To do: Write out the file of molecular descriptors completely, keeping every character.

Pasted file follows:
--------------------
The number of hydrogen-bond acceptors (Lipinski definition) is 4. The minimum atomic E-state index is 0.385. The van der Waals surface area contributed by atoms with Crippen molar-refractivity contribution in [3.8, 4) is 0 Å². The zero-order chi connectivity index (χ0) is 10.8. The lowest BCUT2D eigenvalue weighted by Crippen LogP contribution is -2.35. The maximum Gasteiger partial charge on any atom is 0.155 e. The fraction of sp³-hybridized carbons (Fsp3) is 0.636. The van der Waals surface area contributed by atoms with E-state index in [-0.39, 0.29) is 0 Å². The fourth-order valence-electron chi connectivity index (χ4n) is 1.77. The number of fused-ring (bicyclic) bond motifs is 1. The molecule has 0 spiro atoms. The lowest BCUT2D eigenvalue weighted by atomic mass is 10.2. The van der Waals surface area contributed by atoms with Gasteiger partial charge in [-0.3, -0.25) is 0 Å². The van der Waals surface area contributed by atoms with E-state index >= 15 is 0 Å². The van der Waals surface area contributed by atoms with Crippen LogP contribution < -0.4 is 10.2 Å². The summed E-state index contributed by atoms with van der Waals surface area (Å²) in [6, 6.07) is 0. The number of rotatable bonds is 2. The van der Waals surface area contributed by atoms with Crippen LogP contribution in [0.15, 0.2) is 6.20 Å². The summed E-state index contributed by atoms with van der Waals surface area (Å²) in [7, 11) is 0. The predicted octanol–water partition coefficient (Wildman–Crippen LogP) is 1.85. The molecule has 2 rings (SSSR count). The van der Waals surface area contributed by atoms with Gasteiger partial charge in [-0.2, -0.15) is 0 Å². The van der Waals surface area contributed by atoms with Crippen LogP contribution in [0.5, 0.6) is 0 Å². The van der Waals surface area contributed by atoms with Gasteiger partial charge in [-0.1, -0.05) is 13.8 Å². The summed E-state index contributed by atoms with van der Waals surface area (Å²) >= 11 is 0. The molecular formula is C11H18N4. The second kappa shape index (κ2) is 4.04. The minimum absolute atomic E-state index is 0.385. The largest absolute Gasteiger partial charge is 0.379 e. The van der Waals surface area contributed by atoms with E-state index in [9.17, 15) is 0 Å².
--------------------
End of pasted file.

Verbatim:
The number of hydrogen-bond acceptors (Lipinski definition) is 4. The minimum atomic E-state index is 0.385. The van der Waals surface area contributed by atoms with Crippen molar-refractivity contribution in [3.8, 4) is 0 Å². The zero-order chi connectivity index (χ0) is 10.8. The lowest BCUT2D eigenvalue weighted by Crippen LogP contribution is -2.35. The maximum Gasteiger partial charge on any atom is 0.155 e. The fraction of sp³-hybridized carbons (Fsp3) is 0.636. The van der Waals surface area contributed by atoms with E-state index in [-0.39, 0.29) is 0 Å². The fourth-order valence-electron chi connectivity index (χ4n) is 1.77. The number of fused-ring (bicyclic) bond motifs is 1. The molecule has 0 spiro atoms. The lowest BCUT2D eigenvalue weighted by atomic mass is 10.2. The van der Waals surface area contributed by atoms with Gasteiger partial charge in [-0.3, -0.25) is 0 Å². The van der Waals surface area contributed by atoms with E-state index >= 15 is 0 Å². The van der Waals surface area contributed by atoms with Crippen LogP contribution < -0.4 is 10.2 Å². The summed E-state index contributed by atoms with van der Waals surface area (Å²) in [6, 6.07) is 0. The number of rotatable bonds is 2. The van der Waals surface area contributed by atoms with Crippen LogP contribution in [0.15, 0.2) is 6.20 Å². The summed E-state index contributed by atoms with van der Waals surface area (Å²) in [7, 11) is 0. The predicted octanol–water partition coefficient (Wildman–Crippen LogP) is 1.85. The molecule has 2 rings (SSSR count). The van der Waals surface area contributed by atoms with Gasteiger partial charge in [-0.2, -0.15) is 0 Å². The van der Waals surface area contributed by atoms with Crippen LogP contribution in [0.5, 0.6) is 0 Å². The van der Waals surface area contributed by atoms with Gasteiger partial charge in [-0.1, -0.05) is 13.8 Å². The summed E-state index contributed by atoms with van der Waals surface area (Å²) >= 11 is 0. The molecular formula is C11H18N4. The second kappa shape index (κ2) is 4.04. The minimum absolute atomic E-state index is 0.385. The largest absolute Gasteiger partial charge is 0.379 e. The van der Waals surface area contributed by atoms with E-state index in [9.17, 15) is 0 Å².